Government Plotted to Disrupt Peaceful Protests
American Civil Liberties Union
July 27, 2000
WASHINGTON -- The United States and District of Columbia governments deliberately plotted to disrupt and stifle peaceful protests against the World Bank and the International Monetary Fund, according to a lawsuit filed by civil rights and protest groups here today.
The class action lawsuit was filed in U.S. District court by the American Civil Liberties Union of the National Capital Area, the National Police Accountability Project of the National Lawyers Guild, and the Partnership for Civil Justice, on behalf of Fifty Years is Enough, the International Action Center, the Mobilization for Global Justice, and other organizations and individuals who participated in the April, 2000, protests in Washington, D.C.
"In this country, the government is supposed to protect the constitutional right to protest," said Arthur Spitzer, Legal Director of the ACLU of the National Capital Area. "But the evidence in this case will show that D.C. and federal officials deliberately sabotaged those rights."
"We recognize that some demonstrators engaged in civil disobedience last April," Spitzer added. "But we expect the police to obey the law, whether or not others do."
The lawsuit claims that federal and D.C. government agencies and officers unlawfully intimidated, harassed and disrupted the protests:
All this, the groups charged, was done in order to prevent the protesters from exercising their constitutional rights of freedom of speech and assembly. The lawsuit seeks money damages for people whose rights were violated, and court orders prohibiting the government from interfering unlawfully with future protests. Today's case is being filed in the wake of a similar lawsuit recently filed by the ACLU in Seattle, claiming that Seattle police unconstitutionally banned protesters from demonstrating at the International Monetary Fund meeting there last fall.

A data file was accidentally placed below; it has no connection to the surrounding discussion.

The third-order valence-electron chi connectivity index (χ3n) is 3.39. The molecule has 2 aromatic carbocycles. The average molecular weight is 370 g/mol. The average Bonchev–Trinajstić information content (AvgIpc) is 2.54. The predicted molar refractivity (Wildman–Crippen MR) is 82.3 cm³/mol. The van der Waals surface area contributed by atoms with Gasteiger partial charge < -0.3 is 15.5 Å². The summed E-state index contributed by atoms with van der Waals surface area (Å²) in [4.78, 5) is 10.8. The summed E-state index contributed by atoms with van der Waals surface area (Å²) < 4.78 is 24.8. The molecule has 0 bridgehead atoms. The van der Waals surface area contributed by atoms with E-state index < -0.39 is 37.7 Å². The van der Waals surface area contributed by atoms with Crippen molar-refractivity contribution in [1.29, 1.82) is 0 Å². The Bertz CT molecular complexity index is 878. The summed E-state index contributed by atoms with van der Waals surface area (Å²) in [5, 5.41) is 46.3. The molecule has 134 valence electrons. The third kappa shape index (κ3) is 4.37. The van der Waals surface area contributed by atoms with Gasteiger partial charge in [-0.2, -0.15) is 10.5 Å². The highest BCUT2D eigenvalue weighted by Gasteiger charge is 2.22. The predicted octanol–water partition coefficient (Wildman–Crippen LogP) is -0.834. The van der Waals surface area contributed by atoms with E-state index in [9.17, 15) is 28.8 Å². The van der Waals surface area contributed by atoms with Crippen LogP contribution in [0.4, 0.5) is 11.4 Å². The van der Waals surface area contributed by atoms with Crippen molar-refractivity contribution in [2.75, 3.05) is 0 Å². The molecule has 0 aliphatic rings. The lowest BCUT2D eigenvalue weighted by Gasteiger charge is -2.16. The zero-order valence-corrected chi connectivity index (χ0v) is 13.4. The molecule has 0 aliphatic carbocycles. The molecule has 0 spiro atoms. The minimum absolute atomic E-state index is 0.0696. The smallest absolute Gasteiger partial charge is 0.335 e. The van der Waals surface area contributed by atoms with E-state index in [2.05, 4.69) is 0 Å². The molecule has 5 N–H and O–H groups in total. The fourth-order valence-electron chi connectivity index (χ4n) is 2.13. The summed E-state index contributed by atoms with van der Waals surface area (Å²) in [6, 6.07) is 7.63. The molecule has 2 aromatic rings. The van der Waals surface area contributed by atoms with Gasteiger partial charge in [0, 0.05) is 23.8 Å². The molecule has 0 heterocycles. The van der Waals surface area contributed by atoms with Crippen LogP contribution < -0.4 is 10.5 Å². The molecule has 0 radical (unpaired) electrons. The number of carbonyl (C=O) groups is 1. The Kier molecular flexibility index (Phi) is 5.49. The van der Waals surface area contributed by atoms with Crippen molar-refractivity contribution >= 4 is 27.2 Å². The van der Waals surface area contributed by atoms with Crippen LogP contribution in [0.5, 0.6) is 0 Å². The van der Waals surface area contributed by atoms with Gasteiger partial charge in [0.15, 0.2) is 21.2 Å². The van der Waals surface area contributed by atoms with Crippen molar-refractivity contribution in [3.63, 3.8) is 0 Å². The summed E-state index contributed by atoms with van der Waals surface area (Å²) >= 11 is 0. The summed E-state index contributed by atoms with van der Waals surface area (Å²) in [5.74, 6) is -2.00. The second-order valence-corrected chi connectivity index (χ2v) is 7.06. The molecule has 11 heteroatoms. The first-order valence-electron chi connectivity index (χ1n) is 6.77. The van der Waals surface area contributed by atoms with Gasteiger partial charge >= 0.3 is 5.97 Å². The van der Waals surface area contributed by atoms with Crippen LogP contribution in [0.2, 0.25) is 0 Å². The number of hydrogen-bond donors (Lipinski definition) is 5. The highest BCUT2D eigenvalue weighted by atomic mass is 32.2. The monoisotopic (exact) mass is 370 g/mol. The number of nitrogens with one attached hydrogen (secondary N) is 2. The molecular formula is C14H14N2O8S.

Within the past few weeks, the ACLU has also sued the cities of Philadelphia and Los Angeles, where officials attempted to confine protesters at the upcoming Republican and Democratic Party Conventions to small areas far removed from the convention sites.
On July 20, a federal judge in Los Angeles ruled that the protesters had a right to bring their message within sight and sound of the convention, and the Philadelphia case was settled when the city agreed to make closer protest sites available.
"These efforts around the country to prevent protesters from bringing their messages to their intended audiences are very troubling," said Mara Verheyden-Hilliard, of the Partnership for Civil Justice. "These dissenters, and the people on whose behalf they advocate, are not allowed a seat at the table of the non-democratic bodies that they oppose, or cannot afford the price that political representatives charge to hear their views. The only way that they can be heard is when they take to the streets and speak in unison."
Dan Schember, on behalf of the National Lawyers Guild's National Police Accountability Project, added, "It's unreasonable to exclude lawful demonstrators from a large area of sidewalks, streets and parks near the World Bank just because other demonstrators may sit down in the street. Police may move and arrest those who block the street, and that is all that is justified."
No date has yet been set for a court hearing.
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